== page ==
be forcefully expelled from the open end: Internal combustion engines
working on that principle have become very important to us in recent
years.

In rocket engines the thrust is exerted in all directions, and - for
the most part - only pushes on the front of the rocket; which forces it
"ahead" and the gases are expelled rearward out of an exhaust orifice;
with considerable velocity. In that respect the action and reaction do
not act on two different bodies; unless a'course you want to consider
the combustion gas as a body. There's still a lot to learn about
rockets.

#6
12-16-2004, 11:40 PM
 lvlus@hotmail.com Guest Posts: n/a
Force defined

I define force as energy. Below is an excerpt from my model of the

"How is it possible for waves to move through a medium without the
media having to travel along with it? We know the answer to that.
Waves are a disturbance that transfers energy progressively in a
medium, and that may take the form of an elastic deformation or of a
variation of pressure, electric or magnetic intensity, electric
potential, or temperature. Thus waves - any waves - are a progressive
transfer of energy through a medium whenever such energy is created by
a causative event.
The next question for us, then, should be: How and when does such
transfer of energy occur? The answer to that is not really as
difficult as it may seem. Energy is commonly defined as the capacity
of matter to perform work, as a consequence of its motion or position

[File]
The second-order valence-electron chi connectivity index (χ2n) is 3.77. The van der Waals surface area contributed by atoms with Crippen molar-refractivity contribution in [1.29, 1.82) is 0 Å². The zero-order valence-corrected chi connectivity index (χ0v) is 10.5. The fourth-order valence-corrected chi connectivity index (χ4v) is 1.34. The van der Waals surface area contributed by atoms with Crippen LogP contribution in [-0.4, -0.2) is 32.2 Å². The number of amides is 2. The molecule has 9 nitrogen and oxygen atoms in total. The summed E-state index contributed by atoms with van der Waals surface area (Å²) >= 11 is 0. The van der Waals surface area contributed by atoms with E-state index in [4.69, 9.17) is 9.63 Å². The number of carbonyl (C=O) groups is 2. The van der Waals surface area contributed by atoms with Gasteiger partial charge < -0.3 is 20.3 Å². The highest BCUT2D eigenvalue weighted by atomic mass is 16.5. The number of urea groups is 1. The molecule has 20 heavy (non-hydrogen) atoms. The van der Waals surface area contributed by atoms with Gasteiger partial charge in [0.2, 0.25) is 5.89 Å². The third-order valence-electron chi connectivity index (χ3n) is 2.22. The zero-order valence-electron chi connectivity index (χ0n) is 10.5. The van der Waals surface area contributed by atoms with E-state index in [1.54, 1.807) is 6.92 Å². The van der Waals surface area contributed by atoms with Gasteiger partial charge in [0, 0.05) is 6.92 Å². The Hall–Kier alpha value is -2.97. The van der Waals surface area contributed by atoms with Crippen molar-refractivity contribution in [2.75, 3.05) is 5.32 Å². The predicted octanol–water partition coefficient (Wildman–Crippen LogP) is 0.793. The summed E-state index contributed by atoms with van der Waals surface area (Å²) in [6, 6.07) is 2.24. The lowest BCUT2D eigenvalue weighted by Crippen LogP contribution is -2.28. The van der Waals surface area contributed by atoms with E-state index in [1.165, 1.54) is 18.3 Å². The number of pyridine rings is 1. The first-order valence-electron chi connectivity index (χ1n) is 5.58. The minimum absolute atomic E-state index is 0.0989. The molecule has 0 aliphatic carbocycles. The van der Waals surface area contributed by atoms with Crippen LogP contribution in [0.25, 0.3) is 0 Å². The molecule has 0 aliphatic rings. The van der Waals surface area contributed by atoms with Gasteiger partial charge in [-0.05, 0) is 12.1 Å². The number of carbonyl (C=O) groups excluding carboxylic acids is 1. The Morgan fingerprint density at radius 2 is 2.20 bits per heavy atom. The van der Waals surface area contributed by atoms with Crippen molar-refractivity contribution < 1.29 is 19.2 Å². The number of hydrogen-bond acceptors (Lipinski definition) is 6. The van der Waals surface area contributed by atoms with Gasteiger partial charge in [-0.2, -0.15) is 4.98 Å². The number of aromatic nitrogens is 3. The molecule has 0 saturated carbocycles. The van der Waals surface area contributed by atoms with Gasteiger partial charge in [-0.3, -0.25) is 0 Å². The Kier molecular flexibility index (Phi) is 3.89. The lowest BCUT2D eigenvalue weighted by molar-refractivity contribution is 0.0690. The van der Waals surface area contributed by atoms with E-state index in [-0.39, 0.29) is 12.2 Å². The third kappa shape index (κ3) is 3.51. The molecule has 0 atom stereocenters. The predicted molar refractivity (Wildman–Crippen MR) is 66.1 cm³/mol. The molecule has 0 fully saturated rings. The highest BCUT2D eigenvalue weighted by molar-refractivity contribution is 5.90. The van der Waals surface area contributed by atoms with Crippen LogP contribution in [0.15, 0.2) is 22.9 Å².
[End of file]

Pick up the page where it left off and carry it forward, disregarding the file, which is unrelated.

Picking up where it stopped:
in relation to forces acting upon it. Yet, energy is also defined as
usable power, as a vigorous exertion of power, and as a synonym for
power. Other synonyms for energy are force, strength, and might.
Power is ordinarily defined as the time rate at which work is done, but
it is also defined as the ability to act or produce an effect, and it
implies possession of the ability to wield force. Therefore, energy is
a force having the power to overcome resistance to it.
A force is ordinarily defined as any action or influence that when
applied to a free body results sometimes in an acceleration of the body
and sometimes in elastic deformation and/or other effects. Newton's
second law of motion states that the amount of acceleration imposed on
an object times the mass of the object is equal to the net force acting
on the object. We may argue that particular law refers only to
objects, but a force is also described as the influence of a field,
such as electrical and gravitational fields. A force acting at an